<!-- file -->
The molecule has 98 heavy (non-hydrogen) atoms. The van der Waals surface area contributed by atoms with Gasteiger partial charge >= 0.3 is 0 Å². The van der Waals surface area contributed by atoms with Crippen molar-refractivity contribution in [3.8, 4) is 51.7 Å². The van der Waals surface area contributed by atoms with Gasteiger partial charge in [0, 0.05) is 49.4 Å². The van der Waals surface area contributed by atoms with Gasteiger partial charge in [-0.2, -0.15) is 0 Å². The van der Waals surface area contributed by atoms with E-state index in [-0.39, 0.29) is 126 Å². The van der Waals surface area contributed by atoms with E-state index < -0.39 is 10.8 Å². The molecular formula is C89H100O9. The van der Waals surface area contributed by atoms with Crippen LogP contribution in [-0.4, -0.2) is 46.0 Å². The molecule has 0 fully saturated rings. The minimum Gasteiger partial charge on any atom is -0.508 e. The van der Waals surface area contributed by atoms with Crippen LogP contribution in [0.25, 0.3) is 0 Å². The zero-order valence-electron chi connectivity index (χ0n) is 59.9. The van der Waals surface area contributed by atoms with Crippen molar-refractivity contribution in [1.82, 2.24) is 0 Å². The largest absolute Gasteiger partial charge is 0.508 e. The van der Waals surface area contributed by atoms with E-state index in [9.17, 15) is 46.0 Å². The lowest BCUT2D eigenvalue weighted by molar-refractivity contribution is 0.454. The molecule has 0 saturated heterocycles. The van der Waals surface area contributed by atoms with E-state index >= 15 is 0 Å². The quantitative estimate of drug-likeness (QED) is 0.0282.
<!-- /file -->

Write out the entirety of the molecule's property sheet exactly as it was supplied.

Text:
The molecule has 98 heavy (non-hydrogen) atoms. The van der Waals surface area contributed by atoms with Gasteiger partial charge >= 0.3 is 0 Å². The van der Waals surface area contributed by atoms with Crippen molar-refractivity contribution in [3.8, 4) is 51.7 Å². The van der Waals surface area contributed by atoms with Gasteiger partial charge in [0, 0.05) is 49.4 Å². The van der Waals surface area contributed by atoms with Gasteiger partial charge in [-0.2, -0.15) is 0 Å². The van der Waals surface area contributed by atoms with E-state index in [-0.39, 0.29) is 126 Å². The van der Waals surface area contributed by atoms with E-state index < -0.39 is 10.8 Å². The molecular formula is C89H100O9. The van der Waals surface area contributed by atoms with Crippen LogP contribution in [-0.4, -0.2) is 46.0 Å². The molecule has 0 fully saturated rings. The minimum Gasteiger partial charge on any atom is -0.508 e. The van der Waals surface area contributed by atoms with Crippen LogP contribution in [0.25, 0.3) is 0 Å². The zero-order valence-electron chi connectivity index (χ0n) is 59.9. The van der Waals surface area contributed by atoms with Crippen molar-refractivity contribution in [1.82, 2.24) is 0 Å². The largest absolute Gasteiger partial charge is 0.508 e. The van der Waals surface area contributed by atoms with E-state index in [9.17, 15) is 46.0 Å². The lowest BCUT2D eigenvalue weighted by molar-refractivity contribution is 0.454. The molecule has 0 saturated heterocycles. The van der Waals surface area contributed by atoms with E-state index >= 15 is 0 Å². The quantitative estimate of drug-likeness (QED) is 0.0282.